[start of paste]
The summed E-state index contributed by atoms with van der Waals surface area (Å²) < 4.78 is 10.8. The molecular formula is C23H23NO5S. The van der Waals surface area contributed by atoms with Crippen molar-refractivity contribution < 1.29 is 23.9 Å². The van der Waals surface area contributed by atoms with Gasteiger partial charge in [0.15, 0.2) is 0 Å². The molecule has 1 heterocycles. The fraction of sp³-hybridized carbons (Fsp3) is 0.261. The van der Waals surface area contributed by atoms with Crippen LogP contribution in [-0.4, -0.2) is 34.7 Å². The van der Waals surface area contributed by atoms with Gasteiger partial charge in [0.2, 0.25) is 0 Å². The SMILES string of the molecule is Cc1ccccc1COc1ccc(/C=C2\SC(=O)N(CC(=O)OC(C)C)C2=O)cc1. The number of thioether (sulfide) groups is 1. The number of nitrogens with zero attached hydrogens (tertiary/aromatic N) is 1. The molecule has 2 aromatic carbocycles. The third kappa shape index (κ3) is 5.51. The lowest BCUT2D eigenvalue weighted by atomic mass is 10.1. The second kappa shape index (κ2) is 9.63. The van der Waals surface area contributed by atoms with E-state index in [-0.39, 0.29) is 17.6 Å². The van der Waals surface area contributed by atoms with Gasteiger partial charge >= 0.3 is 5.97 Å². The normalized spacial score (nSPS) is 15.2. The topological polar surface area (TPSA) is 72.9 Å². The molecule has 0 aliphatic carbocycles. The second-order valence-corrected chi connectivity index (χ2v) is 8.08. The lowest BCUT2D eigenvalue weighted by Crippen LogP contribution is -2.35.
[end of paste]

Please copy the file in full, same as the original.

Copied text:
The summed E-state index contributed by atoms with van der Waals surface area (Å²) < 4.78 is 10.8. The molecular formula is C23H23NO5S. The van der Waals surface area contributed by atoms with Crippen molar-refractivity contribution < 1.29 is 23.9 Å². The van der Waals surface area contributed by atoms with Gasteiger partial charge in [0.15, 0.2) is 0 Å². The molecule has 1 heterocycles. The fraction of sp³-hybridized carbons (Fsp3) is 0.261. The van der Waals surface area contributed by atoms with Crippen LogP contribution in [-0.4, -0.2) is 34.7 Å². The van der Waals surface area contributed by atoms with Gasteiger partial charge in [0.2, 0.25) is 0 Å². The SMILES string of the molecule is Cc1ccccc1COc1ccc(/C=C2\SC(=O)N(CC(=O)OC(C)C)C2=O)cc1. The number of thioether (sulfide) groups is 1. The number of nitrogens with zero attached hydrogens (tertiary/aromatic N) is 1. The molecule has 2 aromatic carbocycles. The third kappa shape index (κ3) is 5.51. The lowest BCUT2D eigenvalue weighted by atomic mass is 10.1. The second kappa shape index (κ2) is 9.63. The van der Waals surface area contributed by atoms with E-state index in [-0.39, 0.29) is 17.6 Å². The van der Waals surface area contributed by atoms with Gasteiger partial charge >= 0.3 is 5.97 Å². The normalized spacial score (nSPS) is 15.2. The topological polar surface area (TPSA) is 72.9 Å². The molecule has 0 aliphatic carbocycles. The second-order valence-corrected chi connectivity index (χ2v) is 8.08. The lowest BCUT2D eigenvalue weighted by Crippen LogP contribution is -2.35.